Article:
If citizens continue to perceive that the current system does not resolve or deal with everyday problems,” he warns, “the preservation of institutions and the rules of constitutional democracy and the rule of law will be increasingly called into question.
He believes that these elections “will reflect a higher abstention rate because of irresponsible elections during the third wave of the pandemic. But abstention may also be the effect of a disillusionment of parts of the public with the expectations generated in the previous elections that have been frustrated. As well as a certain weariness with the repeated calls to the polls (twice as many times as in 2012: 2012, 2015, 2017 and now)”.
In his opinion, such frequency in the holding of elections “more than an expression of democratic exercise, shows a political anomaly: the inability of the parties to reach stable government pacts and to seriously address the effects of an increasingly visible social and economic decline”. Castellà believes that the “proliferation of candidacies is a sign that the parties are no longer capable of aggregating the will of broad sectors of the population, but that personalism prevails in them. In any case, this will allow us to have an up-to-date picture of the specific political preferences of Catalan society, which is more pluralistic than what is usually presented”.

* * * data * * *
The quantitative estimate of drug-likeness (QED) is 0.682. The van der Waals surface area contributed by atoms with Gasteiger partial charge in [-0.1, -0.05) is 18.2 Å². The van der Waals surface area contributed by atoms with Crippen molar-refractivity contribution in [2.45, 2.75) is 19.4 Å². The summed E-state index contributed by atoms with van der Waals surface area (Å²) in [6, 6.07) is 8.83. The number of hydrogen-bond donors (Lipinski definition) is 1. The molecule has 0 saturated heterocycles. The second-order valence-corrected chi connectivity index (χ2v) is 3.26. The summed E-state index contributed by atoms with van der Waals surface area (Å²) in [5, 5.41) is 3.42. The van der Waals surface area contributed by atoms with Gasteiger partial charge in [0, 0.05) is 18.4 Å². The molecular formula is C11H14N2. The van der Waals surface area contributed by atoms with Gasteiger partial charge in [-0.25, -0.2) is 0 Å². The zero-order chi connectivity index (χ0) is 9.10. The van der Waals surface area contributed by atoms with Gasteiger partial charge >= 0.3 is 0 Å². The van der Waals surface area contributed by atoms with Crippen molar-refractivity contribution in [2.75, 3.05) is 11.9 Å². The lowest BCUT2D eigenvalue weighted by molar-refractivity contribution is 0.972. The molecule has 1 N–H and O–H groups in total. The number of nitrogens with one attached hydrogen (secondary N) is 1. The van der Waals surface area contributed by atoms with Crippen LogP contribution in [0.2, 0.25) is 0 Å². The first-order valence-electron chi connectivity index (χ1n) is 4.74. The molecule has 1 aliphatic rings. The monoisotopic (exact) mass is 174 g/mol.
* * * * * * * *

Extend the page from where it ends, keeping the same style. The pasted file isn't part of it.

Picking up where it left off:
Guiomar Todó (Educo)
“The new government that is formed after the Catalan elections must have children among its priorities,” says Guiomar Todó, Educo’s Deputy Director General. The arrival of Covid-19 “has worsened the lives of everyone, but especially those of children and adolescents who, before the pandemic, were already living in poverty, one in three of them. In this sense, more investment is needed, and concrete measures must be taken to reverse child poverty and prevent it from increasing.